April 5, 2010

Notes on the evolution of OLTP database management systems

The past few years have seen a spate of startups in the analytic DBMS business. Netezza, Vertica, Greenplum, Aster Data and others are all reasonably prosperous, alongside older specialty product vendors Teradata and Sybase (the Sybase IQ part).  OLTP (OnLine Transaction Processing) and general purpose DBMS startups, however, have not yet done as well, with such success as there has been (MySQL, Intersystems Cache’, solidDB’s exit, etc.) generally accruing to products that originated in the 20th Century.

Nonetheless, OLTP/general-purpose data management startup activity has recently picked up, targeting what I see as some very real opportunities and needs. So as a jumping-off point for further writing, I thought it might be interesting to collect a few observations about the market in one place.  These include:

I shall explain.

Big-brand OLTP/general-purpose DBMS have more “stickiness” than analytic DBMS.

By number, most of an enterprise’s OLTP/general-purpose databases are low-volume and low-value. Indeed, “OLTP” is often a misnomer, which is why I tend to go with “general-purpose” or some similarly wishy-washy phrase instead.

“General-purpose” might be a better term than “OLTP” anyway.

Most interesting new OLTP/general-purpose data management products are either MySQL-based or NoSQL.

It’s not yet clear whether MySQL will prevail over MySQL forks, or vice-versa, or whether they will co-exist.

The era of silicon-centric relational DBMS is coming.

The emphasis on scale-out and reducing the cost of joins spans the NoSQL and SQL-based worlds. We hear that from the NoSQL guys all the time. But I also just heard it from Akiban.

Users’ instance on “free” could be a major problem for OLTP DBMS innovation. Vendors of new OLTP data management technologies often feel obligated to open source their products, notwithstanding the historical lack of revenue in the open source OLTP DBMS market. As just one of many examples, Nova Spivack wrote:

I have recently seen some new graph data storage products that may provide the levels of scale and performance needed, but pricing has not been determined yet. In short, storage and retrieval of semantic graph datasets is a big unsolved challenge that is holding back the entire industry. We need federated database systems that can handle hundreds of billions to trillions of triples under high load conditions, in the cloud, on commodity hardware and open source software. Only then will it be affordable to make semantic applications and services at Web-scale.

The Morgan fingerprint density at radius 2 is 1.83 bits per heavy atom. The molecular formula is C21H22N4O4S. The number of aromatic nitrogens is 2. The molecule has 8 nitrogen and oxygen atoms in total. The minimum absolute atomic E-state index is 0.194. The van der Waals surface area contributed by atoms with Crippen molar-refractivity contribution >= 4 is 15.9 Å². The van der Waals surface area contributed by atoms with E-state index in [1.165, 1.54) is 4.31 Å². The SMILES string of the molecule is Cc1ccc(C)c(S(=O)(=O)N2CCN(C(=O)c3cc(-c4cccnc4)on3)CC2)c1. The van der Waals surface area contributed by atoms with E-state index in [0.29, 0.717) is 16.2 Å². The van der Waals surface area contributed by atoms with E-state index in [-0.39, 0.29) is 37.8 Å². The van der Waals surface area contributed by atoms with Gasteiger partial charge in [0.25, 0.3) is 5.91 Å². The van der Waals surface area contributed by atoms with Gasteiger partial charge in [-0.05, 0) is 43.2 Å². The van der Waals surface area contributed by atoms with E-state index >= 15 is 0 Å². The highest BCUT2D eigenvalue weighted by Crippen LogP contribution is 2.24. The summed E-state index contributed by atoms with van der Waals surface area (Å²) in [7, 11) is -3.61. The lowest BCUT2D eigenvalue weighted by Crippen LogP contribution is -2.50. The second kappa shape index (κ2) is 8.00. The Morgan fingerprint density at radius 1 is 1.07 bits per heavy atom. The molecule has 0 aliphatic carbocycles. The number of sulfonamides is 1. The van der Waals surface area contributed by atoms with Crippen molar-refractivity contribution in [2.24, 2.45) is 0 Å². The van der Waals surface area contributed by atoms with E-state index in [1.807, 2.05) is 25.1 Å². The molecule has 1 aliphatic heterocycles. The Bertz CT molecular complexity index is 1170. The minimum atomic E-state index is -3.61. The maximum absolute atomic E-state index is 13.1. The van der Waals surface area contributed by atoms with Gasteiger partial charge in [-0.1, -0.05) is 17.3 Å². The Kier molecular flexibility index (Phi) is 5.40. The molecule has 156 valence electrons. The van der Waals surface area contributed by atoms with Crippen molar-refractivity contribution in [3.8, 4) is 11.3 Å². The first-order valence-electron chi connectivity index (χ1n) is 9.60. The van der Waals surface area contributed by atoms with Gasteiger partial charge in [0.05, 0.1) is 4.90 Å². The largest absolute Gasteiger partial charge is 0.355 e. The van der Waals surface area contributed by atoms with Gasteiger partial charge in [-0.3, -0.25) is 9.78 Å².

I hear similar things from other startups, who evidently believe they need and/or are entitled to enjoy sophisticated, high-performance, zero-cost, specialized database management technology.


8 Responses to “Notes on the evolution of OLTP database management systems”

  1. Mark Callaghan on April 5th, 2010 10:16 am

    Many DBMS products are free to use but they aren’t free to operate. Lots of people make a living keeping them running and the open-source products frequently require a bit more care than the closed- source ones. It would be interesting to read estimates on the point at which the open-source products have better price/performance. How big must a deployment be before the license cost from closed-source is much larger than the extra people cost from open-source?

    VoltDB and TokuDB (http://www.tokutek.com) are two of my favorites in the OLTP space. I wish they would write more about their products. Thanks for the link to the new H-Store paper.

  2. J. Andrew Rogers on April 5th, 2010 2:51 pm

    Nova’s comment likely refers to a new theoretical architecture for relational algebra implementations that is uniquely suited for massively parallelizing graph analytic databases. It will be difficult for an open source implementation to emerge because the core algorithms are buried in IP. There are at least two companies developing products based on it, one of which is a major database vendor.

    The middle ground for cases like this is to go straight to a cloud offering for cost-sensitive customers. Not ideal but workable and it allows the vendor to stay in control of their product. It is very difficult to make money open sourcing a product when core development is being funded entirely by the company.

  3. Curt Monash on April 6th, 2010 3:44 am


    Can you say more about that, online or off?


  4. Curt Monash on April 6th, 2010 3:45 am


    You are very right to focus on TCO, as opposed to specific types of cost.


  5. Andy Ellicott on April 6th, 2010 8:51 am

    Hi Mark,
    Thanks for the kudos. BTW–we’ve opened up the VoltDB beta program and are providing more info about it.

    For those who want to try it or read the product documentation, just request access to the early release web site at http://www.voltdb.com.

  6. J. Andrew Rogers on April 7th, 2010 12:01 pm

    Curt, I would be happy to say more offline, just drop me an email.

  7. Joe Adinolfi on April 9th, 2010 6:57 am

    Curt, i defintely agree that solid state memory is the future direction for analytical DBMS’s. I have seen the slide ware on the Teradata Extreme Performance Appliance and if reality is even close then this technology is a game changer. There are questions on longevity and availability but since SSD’s have no moving parts i would expect them to be more reliable than HD’s. Pretty exciting stuff.

  8. Notes on short-request scale-out MySQL | DBMS 2 : DataBase Management System Services on January 5th, 2013 8:53 am

    […] notes on all this from April, 2010 are already badly outdated, but may be interesting anyway. Categories: Akiban, dbShards and […]

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